“… a fascinating and celebrated play “
These days Little Englanders have never had it so good, which of course sticks in the craw. Well, it might, and it should, particularly if you’re from Tristan da Cunha and want to get home. You won’t get far via Google maps – try it: Edinburgh, Scotland, to Edinburgh of the Seven Seas, furthest South Atlantic. Add it up in stages: Edinburgh to Cape Town is 8,900 miles and then from the Cape to the UK’s most remote overseas territory is another 1746; a total of 10646 miles. Zinnie Harris’ fascinating and celebrated play certainly goes the distance and has considerable appeal and for a student company to attempt the same without the scenic resources of the professional theatre is quite some going. This is intrepid work by directors Jess Haygarth and Aggie Dolan.
‘Drips and drips’ begin the first half of Further than the Furthest Thing and then there’s a homecoming. Francis, 20 something, comes back to Tristan and to the girl he left behind. The tiny population lives off its potato ‘Patches’ and from its crayfish catch. Resources are scarce and timber has had to be taken from the church roof to make a coffin. Wistful cello, flute and violin accompany the sound of the waves but this is not Eden. There’s rumbling thunder and something is definitely not right up on the mountain. Bill Lavarello, a village elder, has heard the lake churning, and that is a bad, bad sign. Perhaps God is angry for what the islanders did some twenty years ago; but for now a businessman, who got off the ship with Francis, has a plan for them all. Then nature expels him and everyone else.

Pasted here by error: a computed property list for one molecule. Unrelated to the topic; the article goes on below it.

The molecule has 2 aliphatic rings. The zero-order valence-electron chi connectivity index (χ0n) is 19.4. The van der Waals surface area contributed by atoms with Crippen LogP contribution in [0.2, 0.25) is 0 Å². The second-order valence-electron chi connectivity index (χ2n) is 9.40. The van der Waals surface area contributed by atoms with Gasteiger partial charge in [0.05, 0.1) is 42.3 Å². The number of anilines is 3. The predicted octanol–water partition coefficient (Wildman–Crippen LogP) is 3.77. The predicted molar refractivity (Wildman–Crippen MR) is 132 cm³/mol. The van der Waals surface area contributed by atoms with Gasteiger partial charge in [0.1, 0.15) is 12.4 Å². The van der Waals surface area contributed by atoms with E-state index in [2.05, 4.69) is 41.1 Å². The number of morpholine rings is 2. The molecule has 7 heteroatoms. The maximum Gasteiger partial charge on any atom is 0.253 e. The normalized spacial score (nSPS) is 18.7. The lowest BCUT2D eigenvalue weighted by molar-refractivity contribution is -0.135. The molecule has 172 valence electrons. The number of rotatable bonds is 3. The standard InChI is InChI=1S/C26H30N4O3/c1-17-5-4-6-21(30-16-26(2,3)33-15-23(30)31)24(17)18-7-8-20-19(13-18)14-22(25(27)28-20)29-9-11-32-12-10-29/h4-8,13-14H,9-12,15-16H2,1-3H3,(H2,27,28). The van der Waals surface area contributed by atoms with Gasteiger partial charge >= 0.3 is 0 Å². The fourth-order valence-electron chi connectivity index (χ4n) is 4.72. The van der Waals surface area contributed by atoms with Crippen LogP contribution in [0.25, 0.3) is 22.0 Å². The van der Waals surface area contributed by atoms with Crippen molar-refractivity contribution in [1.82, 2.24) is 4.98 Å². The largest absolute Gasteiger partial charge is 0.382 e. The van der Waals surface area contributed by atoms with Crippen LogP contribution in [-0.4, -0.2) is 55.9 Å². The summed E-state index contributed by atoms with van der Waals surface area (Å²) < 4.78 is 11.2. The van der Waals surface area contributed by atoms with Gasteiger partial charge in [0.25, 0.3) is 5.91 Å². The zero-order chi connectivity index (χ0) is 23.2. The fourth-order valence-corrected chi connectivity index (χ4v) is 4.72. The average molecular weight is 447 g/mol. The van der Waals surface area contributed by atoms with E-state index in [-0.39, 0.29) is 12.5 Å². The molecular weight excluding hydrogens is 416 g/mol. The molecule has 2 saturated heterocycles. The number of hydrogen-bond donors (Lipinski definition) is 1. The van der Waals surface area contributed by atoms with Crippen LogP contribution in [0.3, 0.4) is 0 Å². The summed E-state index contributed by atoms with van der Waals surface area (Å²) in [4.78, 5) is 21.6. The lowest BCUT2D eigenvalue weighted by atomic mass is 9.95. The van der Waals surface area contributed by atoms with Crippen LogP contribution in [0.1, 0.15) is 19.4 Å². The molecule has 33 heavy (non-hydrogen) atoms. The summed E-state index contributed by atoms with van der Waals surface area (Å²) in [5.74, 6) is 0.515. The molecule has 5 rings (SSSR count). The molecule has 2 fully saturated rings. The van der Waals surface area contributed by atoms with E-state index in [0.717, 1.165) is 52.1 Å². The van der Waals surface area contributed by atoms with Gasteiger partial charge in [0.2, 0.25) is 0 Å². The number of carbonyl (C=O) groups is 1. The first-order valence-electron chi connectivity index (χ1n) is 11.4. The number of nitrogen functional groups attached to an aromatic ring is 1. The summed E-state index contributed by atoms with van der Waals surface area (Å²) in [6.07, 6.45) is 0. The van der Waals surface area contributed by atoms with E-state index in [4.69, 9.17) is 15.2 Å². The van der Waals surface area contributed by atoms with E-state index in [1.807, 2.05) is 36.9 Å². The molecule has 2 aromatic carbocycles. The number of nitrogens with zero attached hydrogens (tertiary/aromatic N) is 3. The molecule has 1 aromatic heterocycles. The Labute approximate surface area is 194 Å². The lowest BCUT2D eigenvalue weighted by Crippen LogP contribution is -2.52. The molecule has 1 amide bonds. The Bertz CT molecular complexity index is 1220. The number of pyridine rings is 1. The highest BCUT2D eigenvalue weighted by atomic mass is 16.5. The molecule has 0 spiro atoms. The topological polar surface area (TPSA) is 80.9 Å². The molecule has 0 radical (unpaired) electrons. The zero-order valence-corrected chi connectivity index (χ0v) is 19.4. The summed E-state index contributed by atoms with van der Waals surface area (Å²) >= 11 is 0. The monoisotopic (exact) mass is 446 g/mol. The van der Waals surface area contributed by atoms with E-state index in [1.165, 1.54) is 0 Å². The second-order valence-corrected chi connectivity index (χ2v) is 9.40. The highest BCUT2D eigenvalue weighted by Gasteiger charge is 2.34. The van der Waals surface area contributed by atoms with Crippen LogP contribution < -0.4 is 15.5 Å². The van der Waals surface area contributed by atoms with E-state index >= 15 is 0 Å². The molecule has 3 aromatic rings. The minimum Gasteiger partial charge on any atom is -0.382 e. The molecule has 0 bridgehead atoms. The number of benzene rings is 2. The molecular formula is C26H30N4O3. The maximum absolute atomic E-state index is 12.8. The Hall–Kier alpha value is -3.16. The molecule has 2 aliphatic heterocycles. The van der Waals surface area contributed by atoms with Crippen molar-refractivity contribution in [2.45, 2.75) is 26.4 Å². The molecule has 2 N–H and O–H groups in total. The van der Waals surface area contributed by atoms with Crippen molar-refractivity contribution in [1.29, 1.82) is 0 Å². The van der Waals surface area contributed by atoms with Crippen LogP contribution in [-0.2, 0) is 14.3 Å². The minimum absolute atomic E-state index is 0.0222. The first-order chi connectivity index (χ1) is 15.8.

Mr Hansen is the unsmiling factory owner who can make eggs disappear. Harry Richards plays him as an Economics major, disciplined, good with manila folders and with a dismal hold on emotional intelligence. Nevertheless, Hansen would seem to offer change and prosperity and he almost does.
Variation-on-Kraftwerk’s Robots opens the second half in Hansen’s UK bottling plant. Young Geographers will know that the characters have left the global south. Sociology freshers will recognise anomie, although This is England it ain’t. Folk are displaced when work is directed from behind desks. Bill is told that he has a ‘good’ job tending pipes in the boiler room and his wife Mill is offered the almighty vision of a fitted kitchen in affordable housing. A younger couple, Francis and Rebecca, determine to return to their ‘Village’, to that other Edinburgh far, far away, but have they missed their ‘time’?
Bill (Oscar Gilbert) and Mill (Tiffany Garnham) are at the play’s centre. Bill has faith (and guilt) whilst Mill is shrewder, more adjusted. “We is from England now”, she says, employing the island dialect that characterises their speech and their shared past. There is a plain innocence to them and to their relationship that young actors can respond to very well. Francis (Rufus Love) is their strapping nephew who, whilst away in South Africa, is horrified and hurt by common, filthy, English usage. He is the conflicted one but it’s probably Rebecca who suffers the most and Anna Swinton acts her heart out in the role.
You may gather that this is a BIG and serious story for a small stage. Go deep, as poor Bill does, and you’re into the Book of Genesis; stay at the shallow end as I did, intrigued by the utter Englishness of folding picnic chairs, and you’ll hear Lennie in Of Mice and Men asking ‘How it’s gonna be .. [&].. tell how it is with us’. And so, uncomfortably, as scene follows scene (reckon on 25 plus) it is all in the telling. Should it sound quite so educative? Earnest speech delivers premonition just as effectively as the horrific promise that Rebecca demands of Bill, and the speech is unrelenting. The drama just gets too wound up, is constantly interrupted by shifting table and chairs, and looked far from easy. It became long and portentous and beyond what an EUTC production, however devoted, should attempt. Only sardonic tea with Mill, Rebecca and Francis provides light relief, that and the happy injunction to ‘Feel like Britons’, even when naked.
Reviewer: Alan Brown (Seen 14 March)
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